There should be tougher restrictions on companies that force potential employees or current workers to sign non-compete clauses, according to one New Jersey lawmaker.
State Sen. Bob Gordon, D-Bergen, is proposing a series of rules on businesses in an effort to help workers who feel like they have to sign potentially onerous agreements to get or keep their jobs.
New Jersey is one of a number of states beginning to take a closer look at regulating non-compete clauses, an issue that has largely been dealt with by the courts.
Many companies use non-compete clauses to protect trade secrets or other confidential information. Often the legal agreements block former employees from working for a competitor for a certain period of time.
While Gordon said he recognizes the legitimate business need to protect company information and maintain a competitive edge, he said the state must also stand up for workers who feel hamstrung by these agreements.
When asked for a comment, the two main business groups in the state — the New Jersey Chamber of Commerce and the New Jersey Business and Industry Association — said they had not fully reviewed the legislation, which was introduced earlier this month.
The bill has yet to have a hearing.
Gordon was inspired to write the legislation after a constituent said he had been recently laid off but was having trouble finding a new job because of a non-compete agreement he had signed with his former employer. “That just created great difficulty for him and his family,” Gordon said, “and we thought it was unfair.”
Such agreements are not rare. A recent study found that 18 percent of U.S. workers are bound by non-compete clauses.
The agreements also span different industries, as recent news reports have shown, even reaching into the fast food industry. “I always associated these non-compete provisions with Silicon Valley,” Gordon said. “When I heard that it’s affecting people at Subway and Blimpie’s, something seemed wrong.”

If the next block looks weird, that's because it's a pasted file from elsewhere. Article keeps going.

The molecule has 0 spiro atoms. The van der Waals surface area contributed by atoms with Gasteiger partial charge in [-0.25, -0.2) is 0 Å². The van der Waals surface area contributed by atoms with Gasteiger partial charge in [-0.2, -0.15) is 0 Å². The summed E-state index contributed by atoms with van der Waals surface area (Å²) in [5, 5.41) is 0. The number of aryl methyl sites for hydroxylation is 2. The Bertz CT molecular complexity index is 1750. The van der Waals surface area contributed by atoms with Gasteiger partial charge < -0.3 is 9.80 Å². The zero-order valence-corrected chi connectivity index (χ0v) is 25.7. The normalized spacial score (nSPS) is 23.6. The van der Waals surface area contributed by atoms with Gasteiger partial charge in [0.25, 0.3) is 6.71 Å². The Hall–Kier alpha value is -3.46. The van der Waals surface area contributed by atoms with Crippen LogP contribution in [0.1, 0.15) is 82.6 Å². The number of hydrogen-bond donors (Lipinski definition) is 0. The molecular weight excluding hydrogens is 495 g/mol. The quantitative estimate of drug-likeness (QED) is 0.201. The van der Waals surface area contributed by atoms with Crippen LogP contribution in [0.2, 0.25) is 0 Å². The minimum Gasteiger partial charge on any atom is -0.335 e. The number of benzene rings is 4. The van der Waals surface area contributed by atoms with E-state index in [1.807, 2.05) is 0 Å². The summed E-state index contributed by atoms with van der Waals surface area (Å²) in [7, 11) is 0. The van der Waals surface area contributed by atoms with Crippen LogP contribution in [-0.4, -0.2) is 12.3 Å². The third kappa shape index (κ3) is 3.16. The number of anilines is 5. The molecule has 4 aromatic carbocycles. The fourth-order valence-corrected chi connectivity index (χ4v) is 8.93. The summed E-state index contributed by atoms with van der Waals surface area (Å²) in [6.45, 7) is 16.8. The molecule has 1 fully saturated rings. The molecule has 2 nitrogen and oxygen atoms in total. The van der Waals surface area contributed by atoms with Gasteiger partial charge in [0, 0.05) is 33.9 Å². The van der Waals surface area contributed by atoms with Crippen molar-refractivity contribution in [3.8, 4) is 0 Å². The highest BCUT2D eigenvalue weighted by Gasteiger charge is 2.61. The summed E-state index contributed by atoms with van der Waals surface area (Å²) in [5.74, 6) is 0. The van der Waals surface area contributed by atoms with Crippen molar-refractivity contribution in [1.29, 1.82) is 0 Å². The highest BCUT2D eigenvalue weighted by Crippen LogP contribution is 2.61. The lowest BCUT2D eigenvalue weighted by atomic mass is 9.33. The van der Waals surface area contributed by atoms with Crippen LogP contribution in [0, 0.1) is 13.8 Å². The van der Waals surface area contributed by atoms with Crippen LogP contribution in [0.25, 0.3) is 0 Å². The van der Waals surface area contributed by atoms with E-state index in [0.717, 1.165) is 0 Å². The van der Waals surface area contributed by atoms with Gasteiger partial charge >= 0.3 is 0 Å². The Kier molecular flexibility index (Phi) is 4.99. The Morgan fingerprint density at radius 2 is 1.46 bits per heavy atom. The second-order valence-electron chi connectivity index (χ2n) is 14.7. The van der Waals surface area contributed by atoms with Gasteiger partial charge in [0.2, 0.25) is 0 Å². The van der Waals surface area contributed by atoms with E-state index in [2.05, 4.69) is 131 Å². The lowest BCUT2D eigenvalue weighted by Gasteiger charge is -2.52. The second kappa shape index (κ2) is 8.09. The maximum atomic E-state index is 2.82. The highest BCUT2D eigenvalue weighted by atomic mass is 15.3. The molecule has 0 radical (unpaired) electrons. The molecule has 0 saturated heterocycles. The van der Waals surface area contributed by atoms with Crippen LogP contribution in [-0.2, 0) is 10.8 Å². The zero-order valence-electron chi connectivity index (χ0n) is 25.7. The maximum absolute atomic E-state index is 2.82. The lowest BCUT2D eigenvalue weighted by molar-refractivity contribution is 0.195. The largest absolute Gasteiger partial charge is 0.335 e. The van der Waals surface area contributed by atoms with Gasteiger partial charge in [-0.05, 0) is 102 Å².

Under Gordon’s proposal, companies would only be allowed to require non-compete clauses that pertain to its legitimate business interests, including protecting trade secrets.
College students, apprentices, seasonal and temporary workers, and low-wage employees would be exempt from the agreements.
The bill would also require companies to pay the full salary and benefits of a former employee for the duration of the non-compete agreement, unless the employee was fired for cause.
Although Gordon has yet to solicit input from the business community, he said he welcomes their suggestions for tweaks to the bill.
University of Maryland business professor Evan Starr, who has studied non-compete clauses, said firms use the contracts to protect their business interests but also to limit turnover and keep wages low.
Starr noted that the legal arrangements can also benefit workers (as long as firms don’t “ambush” employees with the contracts after they have already taken the job) by giving workers a sense that their employers are committed to them.
“They kind of accept the job and they accept the non-compete, and they say, ‘OK, I’m in this, maybe the firm is going to invest in me. So I’m going to agree to this contract because I know I’m going to be better off.’ ”